After college, there were many footsteps in the south, thinking that I could save the world. Footsteps west, when I realized I couldn’t or at least, not yet. Footsteps to Northern California. For another dozen years or so. Footsteps with my husband and my two daughters. Big footsteps and smaller ones, too.

Footsteps to Louisiana. Footsteps full of gumbo, jambalaya, gospel music, Zeydeco, jazz, blues, and more. Footsteps carefully traipsing through the French Quarter and Uptown. Footsteps…

Footsteps south to Ecuador the first time, and footsteps way north to Canada years later. But in between, my son left tiny footsteps in the concrete of this place and that one, too.

Footsteps back to Ecuador the second time. And, here I am. Footsteps to retrace my footsteps closer to where it all began.

Cross posted to Two Writing Teacher Slice of Life March Challenge, Day #26

Footsteps

Leave a comment

Filed under #CyberPD16

Ruminating about responsibility, standards, expectations and excuses

I have a widget on my blog that automatically posts a new quote every day.

Today’s quote caught my attention for several reasons. Here it is below.

Hold yourself responsible for a higher standard than anybody expects of you. Never excuse yourself.Henry Ward Beecher 

First of all, I hold myself responsible to a higher standard. Always. In fact, sometimes I wish I could cut myself some slack because being responsible all the time is exhausting. Of course, I’m not saying that the alternative is to be irresponsible, but sometimes I secretly wish I did things in an ordinary way, rather than all the way. I think that’s why I sometimes feel that I’m not good enough. I have high standards for myself and everyone else, and there’s no way I would lower my standards, but I wonder if anybody really notices. Of course, that is not the point though sometimes a pat on the back or a bit of recognition could go a long way.

I started to write that I never excuse myself, but that is probably not true. I think sometimes I try to find excuses (I like to think of them as reasons) for why something didn’t work, but really they are just excuses to try to get myself off the hook. That is hard to admit, especially in a public forum like a blog, but I think I will only change that if I am honest with myself. So, I think what Henry Ward Beecher is trying to say, though living it is hard, is that we need to always have high standards regardless of what others expect of us. It’s really an agreement with myself and no one else. I think it’s also about putting forth my best effort, being honest and having integrity.

Something I need to keep in mind is not to push myself to an unattainable place that might set me up for failure. In order not to do this, I have to be honest with myself. I have to know my limits and what I’m capable of. And, I have to try no matter what. I have to be kind to myself. Then, I won’t have any reason or pretext to excuse myself for something I did or to shy away from challenges. It’s also about having self-confidence and feeling like I’m more than just good enough.

There is a lot to ponder in this two-line quote, more than appeared at first glance. What about you? How do you interpret the quote above?

Cross posted to Two Writing Teachers Slice of Life March Challenge, Day #25.

Leave a comment

Filed under #SOL16 Day #25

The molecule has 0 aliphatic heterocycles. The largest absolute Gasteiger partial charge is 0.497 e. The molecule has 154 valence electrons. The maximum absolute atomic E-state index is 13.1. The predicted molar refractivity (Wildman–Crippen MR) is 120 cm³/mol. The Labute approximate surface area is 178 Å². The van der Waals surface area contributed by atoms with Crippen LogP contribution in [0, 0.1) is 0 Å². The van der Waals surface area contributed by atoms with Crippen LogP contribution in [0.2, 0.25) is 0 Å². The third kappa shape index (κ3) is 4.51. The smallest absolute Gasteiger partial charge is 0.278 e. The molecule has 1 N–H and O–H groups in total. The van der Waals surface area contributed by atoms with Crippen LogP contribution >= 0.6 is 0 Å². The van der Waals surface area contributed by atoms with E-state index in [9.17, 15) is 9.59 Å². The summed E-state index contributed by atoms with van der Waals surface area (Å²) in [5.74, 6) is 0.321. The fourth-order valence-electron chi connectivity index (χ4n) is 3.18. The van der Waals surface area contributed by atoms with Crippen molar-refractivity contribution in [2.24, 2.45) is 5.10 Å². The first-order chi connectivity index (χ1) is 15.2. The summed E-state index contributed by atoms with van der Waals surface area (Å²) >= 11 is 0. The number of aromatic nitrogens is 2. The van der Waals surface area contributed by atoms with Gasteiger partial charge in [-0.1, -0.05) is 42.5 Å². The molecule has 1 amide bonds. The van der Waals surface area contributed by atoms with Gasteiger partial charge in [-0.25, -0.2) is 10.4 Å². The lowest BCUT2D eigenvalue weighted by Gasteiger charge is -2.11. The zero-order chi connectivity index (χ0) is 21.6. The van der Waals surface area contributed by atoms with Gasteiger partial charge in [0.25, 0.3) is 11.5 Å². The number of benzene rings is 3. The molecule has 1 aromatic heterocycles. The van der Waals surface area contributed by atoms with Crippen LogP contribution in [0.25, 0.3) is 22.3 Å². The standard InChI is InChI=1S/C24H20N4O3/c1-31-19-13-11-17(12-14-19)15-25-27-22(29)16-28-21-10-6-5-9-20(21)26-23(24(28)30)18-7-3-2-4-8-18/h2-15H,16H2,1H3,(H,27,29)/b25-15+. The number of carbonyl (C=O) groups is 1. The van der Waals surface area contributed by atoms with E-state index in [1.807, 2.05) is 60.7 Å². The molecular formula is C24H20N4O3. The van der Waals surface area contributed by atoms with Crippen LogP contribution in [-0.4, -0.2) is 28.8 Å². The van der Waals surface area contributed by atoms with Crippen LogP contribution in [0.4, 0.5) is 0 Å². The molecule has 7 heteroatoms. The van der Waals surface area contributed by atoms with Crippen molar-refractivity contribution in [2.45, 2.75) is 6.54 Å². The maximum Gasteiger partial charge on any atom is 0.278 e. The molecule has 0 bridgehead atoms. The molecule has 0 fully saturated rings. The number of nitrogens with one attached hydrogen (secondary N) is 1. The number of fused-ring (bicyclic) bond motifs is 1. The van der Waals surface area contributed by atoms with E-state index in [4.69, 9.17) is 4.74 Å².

Manicures, Pedicures and Soccer

This morning I treated myself to a manicure and a pedicure.
It had been over a month since I’d last gone to the beauty parlor.
(Does anybody else call it that anymore?)
As usual, I enjoyed my time there.

Whenever I go, I just watch whatever is on the TV, which is more often than not a soap opera in Spanish, or I listen to the conversations of the other ladies who are there.

Sometimes, I just space out and then I realize I haven’t been watching what the manicurist has been doing. I chide myself for not paying attention because I like to give her tips about what I would like her to do.

After she’s done, I usually stay for 15 minutes or so waiting for my nails to dry, but today I left right away. And, for a good reason: we were going to the Ecuador – Paraguay qualifying match for the 2018 World Cup in Russia. Ecuador is undefeated in South America and today they tied 2 – 2 against Paraguay with minutes remaining on the clock. Tuesday, the national team goes to Baranquilla, Colombia to face off against their long-time rival.

I am a huge fan of most sports and often get carried away by MY team. Whether it’s the NY Yankees, any of the San Francisco Bay Area Teams or the Ecuadorean national team, I can get pretty crazy when viewing a game. Today was no different. It was an action-packed, emotion filled game.

The Ecuadorean team was missing several key players that are hurt and so couldn’t play. There was last-minute juggling of the starting line-up and the team didn’t look as smooth as they have during this qualifying round. Nevertheless, the stadium was packed. There was yellow everywhere you looked. And, everyone was happy to be there. I screamed and yelled and got as emotional as the next guy when our team scored their respective goals.

Now, I am exhausted. My throat is hoarse and my feet hurt even though we were sitting during most of the 90 minute game. But, it’s the emotion that has tired me out. I don’t mind though. We’ll be sitting down to eat, soon. (My husband is the chef in the family, by the way.) Then, we can relax. I will read before going to bed, but not before talking with my husband a little more about today’s game. Starting tomorrow, though, the talk will center around Tuesday’s Ecuador – Colombia match.

Bring it on! I love a good soccer game.

Cross posted to Two Writing Teachers Slice of Life March Challenge, Day #24.

Leave a comment

Filed under Uncategorized